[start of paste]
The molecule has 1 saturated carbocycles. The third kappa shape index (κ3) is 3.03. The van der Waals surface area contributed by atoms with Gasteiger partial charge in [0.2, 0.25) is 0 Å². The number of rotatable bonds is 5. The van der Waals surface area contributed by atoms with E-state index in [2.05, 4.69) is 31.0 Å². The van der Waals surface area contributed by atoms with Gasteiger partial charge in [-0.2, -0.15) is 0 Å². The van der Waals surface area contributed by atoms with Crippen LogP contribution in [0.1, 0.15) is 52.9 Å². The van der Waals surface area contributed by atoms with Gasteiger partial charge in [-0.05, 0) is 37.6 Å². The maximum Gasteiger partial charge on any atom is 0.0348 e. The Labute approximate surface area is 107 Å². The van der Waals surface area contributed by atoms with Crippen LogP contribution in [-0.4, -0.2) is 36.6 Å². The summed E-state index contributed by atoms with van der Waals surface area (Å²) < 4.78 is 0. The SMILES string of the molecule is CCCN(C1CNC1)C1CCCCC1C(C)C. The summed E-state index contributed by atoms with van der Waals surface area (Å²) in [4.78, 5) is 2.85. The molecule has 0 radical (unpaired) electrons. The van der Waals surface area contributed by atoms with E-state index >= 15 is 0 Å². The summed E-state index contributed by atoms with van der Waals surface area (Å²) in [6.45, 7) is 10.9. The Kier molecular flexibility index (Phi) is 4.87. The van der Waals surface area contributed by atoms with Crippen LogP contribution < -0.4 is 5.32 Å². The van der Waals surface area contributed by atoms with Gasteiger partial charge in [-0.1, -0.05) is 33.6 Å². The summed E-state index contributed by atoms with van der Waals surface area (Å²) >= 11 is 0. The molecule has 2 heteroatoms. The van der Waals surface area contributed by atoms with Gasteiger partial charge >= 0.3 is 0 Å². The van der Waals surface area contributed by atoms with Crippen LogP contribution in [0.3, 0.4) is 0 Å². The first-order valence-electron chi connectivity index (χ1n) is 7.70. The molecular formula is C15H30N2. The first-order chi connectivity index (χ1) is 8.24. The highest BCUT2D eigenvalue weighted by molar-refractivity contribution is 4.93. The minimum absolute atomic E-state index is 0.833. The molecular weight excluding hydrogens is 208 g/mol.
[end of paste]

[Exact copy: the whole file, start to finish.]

The molecule has 1 saturated carbocycles. The third kappa shape index (κ3) is 3.03. The van der Waals surface area contributed by atoms with Gasteiger partial charge in [0.2, 0.25) is 0 Å². The number of rotatable bonds is 5. The van der Waals surface area contributed by atoms with E-state index in [2.05, 4.69) is 31.0 Å². The van der Waals surface area contributed by atoms with Gasteiger partial charge in [-0.2, -0.15) is 0 Å². The van der Waals surface area contributed by atoms with Crippen LogP contribution in [0.1, 0.15) is 52.9 Å². The van der Waals surface area contributed by atoms with Gasteiger partial charge in [-0.05, 0) is 37.6 Å². The maximum Gasteiger partial charge on any atom is 0.0348 e. The Labute approximate surface area is 107 Å². The van der Waals surface area contributed by atoms with Crippen LogP contribution in [-0.4, -0.2) is 36.6 Å². The summed E-state index contributed by atoms with van der Waals surface area (Å²) < 4.78 is 0. The SMILES string of the molecule is CCCN(C1CNC1)C1CCCCC1C(C)C. The summed E-state index contributed by atoms with van der Waals surface area (Å²) in [4.78, 5) is 2.85. The molecule has 0 radical (unpaired) electrons. The van der Waals surface area contributed by atoms with E-state index >= 15 is 0 Å². The summed E-state index contributed by atoms with van der Waals surface area (Å²) in [6.45, 7) is 10.9. The Kier molecular flexibility index (Phi) is 4.87. The van der Waals surface area contributed by atoms with Crippen LogP contribution < -0.4 is 5.32 Å². The van der Waals surface area contributed by atoms with Gasteiger partial charge in [-0.1, -0.05) is 33.6 Å². The summed E-state index contributed by atoms with van der Waals surface area (Å²) >= 11 is 0. The molecule has 2 heteroatoms. The van der Waals surface area contributed by atoms with Gasteiger partial charge >= 0.3 is 0 Å². The van der Waals surface area contributed by atoms with Crippen LogP contribution in [0.3, 0.4) is 0 Å². The first-order valence-electron chi connectivity index (χ1n) is 7.70. The molecular formula is C15H30N2. The first-order chi connectivity index (χ1) is 8.24. The highest BCUT2D eigenvalue weighted by molar-refractivity contribution is 4.93. The minimum absolute atomic E-state index is 0.833. The molecular weight excluding hydrogens is 208 g/mol.